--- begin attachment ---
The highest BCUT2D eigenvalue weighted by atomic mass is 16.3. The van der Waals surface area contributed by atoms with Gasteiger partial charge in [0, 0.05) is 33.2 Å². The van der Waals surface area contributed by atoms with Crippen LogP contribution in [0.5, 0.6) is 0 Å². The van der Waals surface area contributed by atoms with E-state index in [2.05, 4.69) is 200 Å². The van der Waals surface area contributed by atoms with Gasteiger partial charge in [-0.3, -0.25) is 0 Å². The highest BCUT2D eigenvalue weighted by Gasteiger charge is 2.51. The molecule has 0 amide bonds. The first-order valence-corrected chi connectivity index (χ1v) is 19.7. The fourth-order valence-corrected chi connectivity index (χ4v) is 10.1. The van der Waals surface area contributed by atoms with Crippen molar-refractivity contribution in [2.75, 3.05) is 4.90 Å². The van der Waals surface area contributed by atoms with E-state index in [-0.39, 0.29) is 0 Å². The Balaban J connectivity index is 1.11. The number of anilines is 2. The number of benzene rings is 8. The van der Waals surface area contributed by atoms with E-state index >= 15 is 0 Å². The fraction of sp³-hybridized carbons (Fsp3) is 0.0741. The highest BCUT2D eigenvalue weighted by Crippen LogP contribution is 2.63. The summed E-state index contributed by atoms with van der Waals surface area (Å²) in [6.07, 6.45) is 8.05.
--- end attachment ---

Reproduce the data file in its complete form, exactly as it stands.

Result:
The highest BCUT2D eigenvalue weighted by atomic mass is 16.3. The van der Waals surface area contributed by atoms with Gasteiger partial charge in [0, 0.05) is 33.2 Å². The van der Waals surface area contributed by atoms with Crippen LogP contribution in [0.5, 0.6) is 0 Å². The van der Waals surface area contributed by atoms with E-state index in [2.05, 4.69) is 200 Å². The van der Waals surface area contributed by atoms with Gasteiger partial charge in [-0.3, -0.25) is 0 Å². The highest BCUT2D eigenvalue weighted by Gasteiger charge is 2.51. The molecule has 0 amide bonds. The first-order valence-corrected chi connectivity index (χ1v) is 19.7. The fourth-order valence-corrected chi connectivity index (χ4v) is 10.1. The van der Waals surface area contributed by atoms with Crippen molar-refractivity contribution in [2.75, 3.05) is 4.90 Å². The van der Waals surface area contributed by atoms with E-state index in [-0.39, 0.29) is 0 Å². The Balaban J connectivity index is 1.11. The number of anilines is 2. The number of benzene rings is 8. The van der Waals surface area contributed by atoms with E-state index >= 15 is 0 Å². The fraction of sp³-hybridized carbons (Fsp3) is 0.0741. The highest BCUT2D eigenvalue weighted by Crippen LogP contribution is 2.63. The summed E-state index contributed by atoms with van der Waals surface area (Å²) in [6.07, 6.45) is 8.05.